Have you heard of Julia programming? If not, you probably will soon. This dynamic high-level programming language is able to meet the unique needs of scientific computing while still being an effective tool for general-purpose coding, web development, and specification language.
The Scoop on Julia Programming
First appearing four years ago, Julia programming is the creation of Jeff Bezanson, Stefan Karpinski, Viral B. Shah, and Alan Edelman. IT features syntax based on other languages and computing environments, allowing for a seamless transition. So whether you are familiar with Julia programming or not, you should have no problem using this language. It offers an advanced compiler, high level of numerical accuracy, distributed parallel execution and more. The library for Julia was mostly written in Julia, featuring open-source C libraries as well as other libraries.
As explained by Evan Miller, one of the problems with traditional programming languages is steep learning curve associated with learning them. Julia seeks to eliminate these technical hurdles by featuring familiar syntax that’s used in many other languages. This dynamic language is built using great performance, breaking down the constraints between “high-level code and native assembly.” With that said, speed is one of the greatest benefits associated with Julia. According to Wikipedia, its speed is within a factor of relative two optimized C code.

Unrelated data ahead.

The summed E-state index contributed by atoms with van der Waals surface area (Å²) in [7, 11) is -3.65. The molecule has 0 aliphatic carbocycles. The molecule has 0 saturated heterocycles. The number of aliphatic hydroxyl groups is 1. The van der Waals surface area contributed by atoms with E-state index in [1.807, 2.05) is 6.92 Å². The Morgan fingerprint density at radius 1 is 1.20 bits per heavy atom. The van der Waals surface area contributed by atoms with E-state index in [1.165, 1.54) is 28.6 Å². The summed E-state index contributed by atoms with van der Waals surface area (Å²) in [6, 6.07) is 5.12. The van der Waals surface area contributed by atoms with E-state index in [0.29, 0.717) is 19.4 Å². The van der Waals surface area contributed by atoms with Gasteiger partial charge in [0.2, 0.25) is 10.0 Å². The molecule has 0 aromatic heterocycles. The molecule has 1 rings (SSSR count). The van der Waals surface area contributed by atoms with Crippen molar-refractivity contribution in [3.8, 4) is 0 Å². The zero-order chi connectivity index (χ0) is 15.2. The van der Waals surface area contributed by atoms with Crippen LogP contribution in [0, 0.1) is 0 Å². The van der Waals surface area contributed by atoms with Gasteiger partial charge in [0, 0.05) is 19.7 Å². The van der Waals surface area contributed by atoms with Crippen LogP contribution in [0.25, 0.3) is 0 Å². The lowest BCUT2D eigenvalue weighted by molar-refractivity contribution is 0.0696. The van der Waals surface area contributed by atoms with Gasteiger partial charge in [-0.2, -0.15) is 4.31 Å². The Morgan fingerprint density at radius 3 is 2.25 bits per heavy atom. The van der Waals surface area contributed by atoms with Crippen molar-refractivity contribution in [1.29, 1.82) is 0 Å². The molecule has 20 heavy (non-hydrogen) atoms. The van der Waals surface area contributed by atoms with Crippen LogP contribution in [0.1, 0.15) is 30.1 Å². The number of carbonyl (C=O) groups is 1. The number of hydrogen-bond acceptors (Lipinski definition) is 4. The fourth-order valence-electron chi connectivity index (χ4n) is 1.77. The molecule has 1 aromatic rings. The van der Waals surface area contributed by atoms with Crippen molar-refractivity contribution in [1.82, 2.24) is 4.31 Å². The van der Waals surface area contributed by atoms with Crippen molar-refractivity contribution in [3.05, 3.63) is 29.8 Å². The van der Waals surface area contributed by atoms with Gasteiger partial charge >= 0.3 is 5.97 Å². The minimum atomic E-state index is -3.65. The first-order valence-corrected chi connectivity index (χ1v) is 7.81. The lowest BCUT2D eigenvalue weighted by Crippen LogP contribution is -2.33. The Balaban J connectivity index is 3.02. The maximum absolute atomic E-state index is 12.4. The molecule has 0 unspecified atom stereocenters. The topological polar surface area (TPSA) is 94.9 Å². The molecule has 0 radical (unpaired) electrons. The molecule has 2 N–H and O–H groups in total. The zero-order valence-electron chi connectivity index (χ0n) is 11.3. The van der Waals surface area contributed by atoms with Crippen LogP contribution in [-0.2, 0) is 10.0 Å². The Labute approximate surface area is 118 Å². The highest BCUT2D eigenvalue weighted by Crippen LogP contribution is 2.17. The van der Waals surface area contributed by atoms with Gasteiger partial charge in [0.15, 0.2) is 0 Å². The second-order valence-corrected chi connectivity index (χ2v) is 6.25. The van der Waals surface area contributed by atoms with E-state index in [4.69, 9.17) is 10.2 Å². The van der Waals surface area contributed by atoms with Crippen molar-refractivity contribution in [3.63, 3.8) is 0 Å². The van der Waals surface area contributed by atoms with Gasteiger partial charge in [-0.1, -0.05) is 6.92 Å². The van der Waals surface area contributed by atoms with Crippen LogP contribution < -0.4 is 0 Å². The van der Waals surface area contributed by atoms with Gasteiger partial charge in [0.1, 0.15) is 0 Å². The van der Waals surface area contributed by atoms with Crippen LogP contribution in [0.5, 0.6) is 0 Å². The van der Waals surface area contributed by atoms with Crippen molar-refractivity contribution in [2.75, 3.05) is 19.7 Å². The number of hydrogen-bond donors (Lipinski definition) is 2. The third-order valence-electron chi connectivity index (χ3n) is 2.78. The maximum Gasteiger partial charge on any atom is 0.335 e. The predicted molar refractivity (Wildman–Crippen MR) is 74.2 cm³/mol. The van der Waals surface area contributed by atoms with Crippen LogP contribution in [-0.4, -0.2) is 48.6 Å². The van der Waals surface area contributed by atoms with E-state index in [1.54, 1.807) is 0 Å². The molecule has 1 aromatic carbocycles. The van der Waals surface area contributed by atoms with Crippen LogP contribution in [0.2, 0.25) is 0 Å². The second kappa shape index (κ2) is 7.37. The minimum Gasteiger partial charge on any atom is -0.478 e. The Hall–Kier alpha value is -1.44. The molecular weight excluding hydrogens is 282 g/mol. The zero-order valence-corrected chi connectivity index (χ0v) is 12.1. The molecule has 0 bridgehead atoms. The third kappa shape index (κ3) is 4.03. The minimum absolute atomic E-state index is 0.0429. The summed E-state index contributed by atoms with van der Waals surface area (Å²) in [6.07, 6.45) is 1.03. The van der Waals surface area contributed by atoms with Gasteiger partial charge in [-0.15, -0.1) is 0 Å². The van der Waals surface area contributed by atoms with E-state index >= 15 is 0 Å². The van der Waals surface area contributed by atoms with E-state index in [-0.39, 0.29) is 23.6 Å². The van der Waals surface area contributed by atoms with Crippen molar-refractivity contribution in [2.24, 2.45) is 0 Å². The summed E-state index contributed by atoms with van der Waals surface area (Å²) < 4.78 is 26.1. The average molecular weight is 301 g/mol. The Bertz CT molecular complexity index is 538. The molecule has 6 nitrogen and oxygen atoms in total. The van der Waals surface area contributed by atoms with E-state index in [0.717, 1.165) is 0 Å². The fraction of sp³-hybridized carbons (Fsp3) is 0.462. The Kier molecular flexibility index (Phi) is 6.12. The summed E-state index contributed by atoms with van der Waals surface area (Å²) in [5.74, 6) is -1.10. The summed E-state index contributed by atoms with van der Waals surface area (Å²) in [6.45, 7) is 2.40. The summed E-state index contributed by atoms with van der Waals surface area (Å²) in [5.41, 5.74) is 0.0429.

New Julia updates are released on a monthly basis, patching bugs and implementing new features.
The core of Julia is implemented in C and C++. It uses parsers in Scheme, along with an LLVM compiler for just-in-time generation of 32/64-bit machine code (varies depending on the platform on which Julia runs.
Julia Programming Features:
We could write an entire blog post strictly on the features of Julia programming, and we may later, but here are some of the most notable ones:
- Package manager built into the language.
- Multiple dispatch, allowing users to define the behavior of functions on combinations of argument types.
- Types for optimization, dispatch and documentation.
- High performance, rivaling the likes of C programming.
- Ideal for parallelism and distributed computation.
- Call functions of Python programming.
- Macros and metaprogramming facilities.
- Shell-like interface for managing processes.
- Unicode support, including UTF-8.
- Free and open source.
If you’re interested in learning more about Julia programming, head over to the language’s official website at http://julialang.org/. You can download the full-installer package by clicking the “Download” link at the top of the website. The package includes the terminal using the Julia command line; the Juno development environment, and the JuliaBox.org browser with IJulia notebooks.